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Ohioastro

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About Ohioastro

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  1. The writing in PoE was a postive feature for the large majority of initial game reviewers. It's always a challenge to make repeated game play workable, and it's utterly unsurprising that some people might not like reading the same story over and over. I really liked the Witcher 3 storytelling, for example, and also found the replay value extremely limited (basically, any surprise story elements aren't, well, surprises the second go around.) The writing here, especially for a game, is very well done. The books and backer and tombstones are strictly optional and I didn't bother with them on a replay. I'd rather have fewer trash battles, to be blunt, as opposed to fewer lines of text.
  2. The idea of balance in a single player game can be dangerous if the multiplayer definition is applied: e.g. that one class is more useful than another. In PoE terms, for example, let's say that a party containing six members of one class can trivialize the game. So what? Alternatively, let's say that it's almost impossible to solo the game with one class. Again, so what? The balance problem comes in when the design decisions needed to "solve" one or another of these problems interferes with things that people do in more normal contexts. So a chanter ability that is perfectly reasonable with one becomes "overpowered" with six and gets neutered - impacting people who wouldn't run with a gimmick party. The net effect is that fun options get sacrificed at the altar of the balance gods, leaving a bunch of bland and interchangeable options. This is an active disease in MMOs, leaving the equivalent of various shades of off-white as the only colors.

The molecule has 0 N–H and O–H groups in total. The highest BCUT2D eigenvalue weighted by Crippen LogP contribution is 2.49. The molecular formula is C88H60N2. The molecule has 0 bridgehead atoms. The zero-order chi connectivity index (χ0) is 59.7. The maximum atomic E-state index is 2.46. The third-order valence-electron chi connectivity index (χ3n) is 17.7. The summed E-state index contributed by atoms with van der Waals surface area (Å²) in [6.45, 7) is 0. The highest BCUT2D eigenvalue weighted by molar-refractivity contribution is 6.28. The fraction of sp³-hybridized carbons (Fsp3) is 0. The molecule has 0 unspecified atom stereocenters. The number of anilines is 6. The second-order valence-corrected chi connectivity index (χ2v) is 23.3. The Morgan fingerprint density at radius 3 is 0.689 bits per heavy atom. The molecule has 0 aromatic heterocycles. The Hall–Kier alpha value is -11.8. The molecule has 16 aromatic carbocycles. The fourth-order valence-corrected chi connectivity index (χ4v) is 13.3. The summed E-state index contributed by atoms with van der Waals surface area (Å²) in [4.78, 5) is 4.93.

3. One of the advantages of the RPG renaissance is that we can see a lot of different idea in play. For example, in the roguelike TOME (which I like a lot, and yes it's difficult!) you have resource pools for melee (stamina) and spells (mana) that regenerate slowly in combat and quickly out of combat. Each of the many classes has a list of abilities, basically intermediate between the handful of melee and many spells of PoE. Repeat usage of abilities is metered by cooldowns, but they're also resource based. In PoE terms, all abilities are (sort of) per encounter, in the sense that you're drawing from a limited pool where recharge matters only in really extended battles and with the proper gear. If there were two spell pools (instant and total) similar to that of health, you could dispense with the limited number of spells and replace them with a limited resource pool, and when the large pool was drained you'd need to rest. You could even set up a parallel system for melee and replace those per encounter (etc.) abilities with ones drawing from a two tier resource. The point is that there are a lot of paths that achieve similar ends that lead to more dynamic and interesting game play.